When to start vegetable and flower seeds indoors

How to get a jump on the growing season by starting vegetable and flower seeds indoors.

 

Many gardeners like to start vegetable and flower seeds indoors during the winter months. It gives us a chance to shake off the winter blahs, keeps us focused on our favorite hobby and we get to eat tomatoes and peppers before our bought-seedlings-at-the-nursery-center neighbors do.
seed starting seeds organic

To the novice, seed starting can be intimidating, but it’s really quite easy. You don’t need much in the way of special equipment, but if you wish, you can utilize grow lights and heat mats for best results.

Plants that do well started from seed indoors : onions, leeks, tomatoes , peppers, most herbs, artichokes, beets, broccoli, brussels sprouts, cabbage, cauliflower, celery, cucumber, eggplant, most leafy greens, melons, okra, squash, pumpkins, most varieties of seed flowers.

Plants which are best started directly in your garden : carrots, sweet corn, beans , garlic, Jerusalem Artichokes, kohlrabi, parsnips, peas, potatoes, sweet potatoes, radishes, rutabaga, turnips

Minimum requirements for starting seeds

  • seed starting medium
  • plastic pots or biodegradable pots
  • sunny window or grow lights
organic seed starting, peat pots, seeds, seed starting mix

The basics: seed starting medium, peat pots, seeds

Peat pots vs starting trays:

Many beginning gardeners use seed starting trays like the Burpee Seed Starting Kit which has 1.5″ square  cells in which you place the seeds and starter pellets (a compressed starter medium which expands when watered). It’s a great system, but I found that I’m all thumbs when it comes to transferring the tiny seedlings from the small cells into larger pots.  Now I use 3″ square or round pots and let the seedlings grow in them undisturbed until they’re ready for transplanting into my garden.

Seed starting steps

The first step is to fill each starter pot with seed starting mix to within 1/2″ of the top and water until moist. Sow  seeds, 3 or 4 spaced evenly around the center, and cover with an additional 1/4″ seed starting mix. With your fingers, gently push down on the surface to remove any air pockets – the seeds need to come in contact with the starter mix in order to germinate. You’ll start most seeds this way – some you’ll plant a little deeper, some you’ll let lay on the surface – refer to the planting directions that come with your seeds.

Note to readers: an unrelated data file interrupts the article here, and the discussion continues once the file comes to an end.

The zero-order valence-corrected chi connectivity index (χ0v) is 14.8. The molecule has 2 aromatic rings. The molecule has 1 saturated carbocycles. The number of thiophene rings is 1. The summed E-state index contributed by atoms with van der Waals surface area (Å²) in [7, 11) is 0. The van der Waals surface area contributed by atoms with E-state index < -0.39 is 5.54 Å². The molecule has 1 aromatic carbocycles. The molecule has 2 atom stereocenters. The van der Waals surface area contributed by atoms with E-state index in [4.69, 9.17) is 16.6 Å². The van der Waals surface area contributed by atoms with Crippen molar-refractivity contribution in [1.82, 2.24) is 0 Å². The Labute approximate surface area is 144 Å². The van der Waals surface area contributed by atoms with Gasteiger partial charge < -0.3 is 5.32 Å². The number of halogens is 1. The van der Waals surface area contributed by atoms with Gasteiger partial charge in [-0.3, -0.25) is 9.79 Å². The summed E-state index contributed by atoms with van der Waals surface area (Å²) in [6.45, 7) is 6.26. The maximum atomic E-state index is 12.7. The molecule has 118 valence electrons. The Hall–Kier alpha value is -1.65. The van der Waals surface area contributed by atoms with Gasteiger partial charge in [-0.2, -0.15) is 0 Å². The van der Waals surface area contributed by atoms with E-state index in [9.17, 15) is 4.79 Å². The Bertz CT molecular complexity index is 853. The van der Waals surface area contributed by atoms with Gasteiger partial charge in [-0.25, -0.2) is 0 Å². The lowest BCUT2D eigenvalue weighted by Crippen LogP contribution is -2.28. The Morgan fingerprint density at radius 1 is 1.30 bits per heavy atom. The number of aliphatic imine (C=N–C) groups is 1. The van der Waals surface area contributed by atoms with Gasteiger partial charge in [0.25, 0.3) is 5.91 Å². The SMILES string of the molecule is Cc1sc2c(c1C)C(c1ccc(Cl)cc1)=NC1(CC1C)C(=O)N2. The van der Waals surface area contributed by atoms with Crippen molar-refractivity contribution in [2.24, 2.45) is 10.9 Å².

Even though you’ll ultimately only keep one seedling in each starter pot, it’s best to use multiple seeds as a hedge against the chance that some of the seeds won’t germinate. That way you’re not left with any empty starter pots.

Once all of the starter pots are filled, topped off and watered (not too much, just moist), place the pots in a shallow plastic tray to catch any overflow or spills and place near a sunny window (for just a few seedlings) or on a table where you’ll be using grow lights overhead (if you have more than will fit on the windowsill). Use a heat mat to encourage seeds to germinate faster, because faster germination results in a healthier plant.

Read more about why you should use grow lights for your seedlings

Cover the starter pots with a sheet of translucent plastic to seal in moisture – it’s important that the top of the potting medium never dries out. A plastic dome will work well, too, as long as it makes a snug seal – the idea is to create a mini greenhouse. It’s easy to tell if it’s working – you’ll see condensation on the inside of the plastic.

Seeds like a cozy room temperature

If you don’t use heat mats, make sure you keep the room air temperature above 70 degrees. Heat mats without thermometers do a good job of warming the starter medium sufficiently, but those with thermometers are even better, allowing specific control.

Lift the plastic sheet each day to make sure that the top surface of the seed starter mix is staying moist. When necessary, use a spray bottle to mist the top of each peat pot, getting the starter medium moist, not soaked.